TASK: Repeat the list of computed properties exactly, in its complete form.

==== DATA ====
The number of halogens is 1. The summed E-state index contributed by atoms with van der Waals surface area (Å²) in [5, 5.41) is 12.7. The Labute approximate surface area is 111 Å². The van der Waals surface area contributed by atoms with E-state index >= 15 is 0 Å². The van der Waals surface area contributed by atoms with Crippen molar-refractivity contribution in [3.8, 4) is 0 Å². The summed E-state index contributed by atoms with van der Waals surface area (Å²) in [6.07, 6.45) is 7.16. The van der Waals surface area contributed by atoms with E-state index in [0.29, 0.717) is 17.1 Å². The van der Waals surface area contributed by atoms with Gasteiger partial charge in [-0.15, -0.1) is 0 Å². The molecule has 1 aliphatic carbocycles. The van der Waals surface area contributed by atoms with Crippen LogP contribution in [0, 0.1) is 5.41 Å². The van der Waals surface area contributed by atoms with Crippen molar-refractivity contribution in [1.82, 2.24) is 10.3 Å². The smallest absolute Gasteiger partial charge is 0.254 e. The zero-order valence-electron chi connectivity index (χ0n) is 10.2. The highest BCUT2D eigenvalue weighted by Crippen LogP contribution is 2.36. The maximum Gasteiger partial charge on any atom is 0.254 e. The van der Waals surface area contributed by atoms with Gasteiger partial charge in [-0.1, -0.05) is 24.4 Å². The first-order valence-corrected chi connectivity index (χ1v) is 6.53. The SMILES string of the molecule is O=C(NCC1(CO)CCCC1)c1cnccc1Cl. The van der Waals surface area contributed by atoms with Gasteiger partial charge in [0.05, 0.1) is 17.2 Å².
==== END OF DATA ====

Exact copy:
The number of halogens is 1. The summed E-state index contributed by atoms with van der Waals surface area (Å²) in [5, 5.41) is 12.7. The Labute approximate surface area is 111 Å². The van der Waals surface area contributed by atoms with E-state index >= 15 is 0 Å². The van der Waals surface area contributed by atoms with Crippen molar-refractivity contribution in [3.8, 4) is 0 Å². The summed E-state index contributed by atoms with van der Waals surface area (Å²) in [6.07, 6.45) is 7.16. The van der Waals surface area contributed by atoms with E-state index in [0.29, 0.717) is 17.1 Å². The van der Waals surface area contributed by atoms with Gasteiger partial charge in [-0.15, -0.1) is 0 Å². The molecule has 1 aliphatic carbocycles. The van der Waals surface area contributed by atoms with Crippen LogP contribution in [0, 0.1) is 5.41 Å². The van der Waals surface area contributed by atoms with Crippen molar-refractivity contribution in [1.82, 2.24) is 10.3 Å². The smallest absolute Gasteiger partial charge is 0.254 e. The zero-order valence-electron chi connectivity index (χ0n) is 10.2. The highest BCUT2D eigenvalue weighted by Crippen LogP contribution is 2.36. The maximum Gasteiger partial charge on any atom is 0.254 e. The van der Waals surface area contributed by atoms with Gasteiger partial charge in [-0.1, -0.05) is 24.4 Å². The first-order valence-corrected chi connectivity index (χ1v) is 6.53. The SMILES string of the molecule is O=C(NCC1(CO)CCCC1)c1cnccc1Cl. The van der Waals surface area contributed by atoms with Gasteiger partial charge in [0.05, 0.1) is 17.2 Å².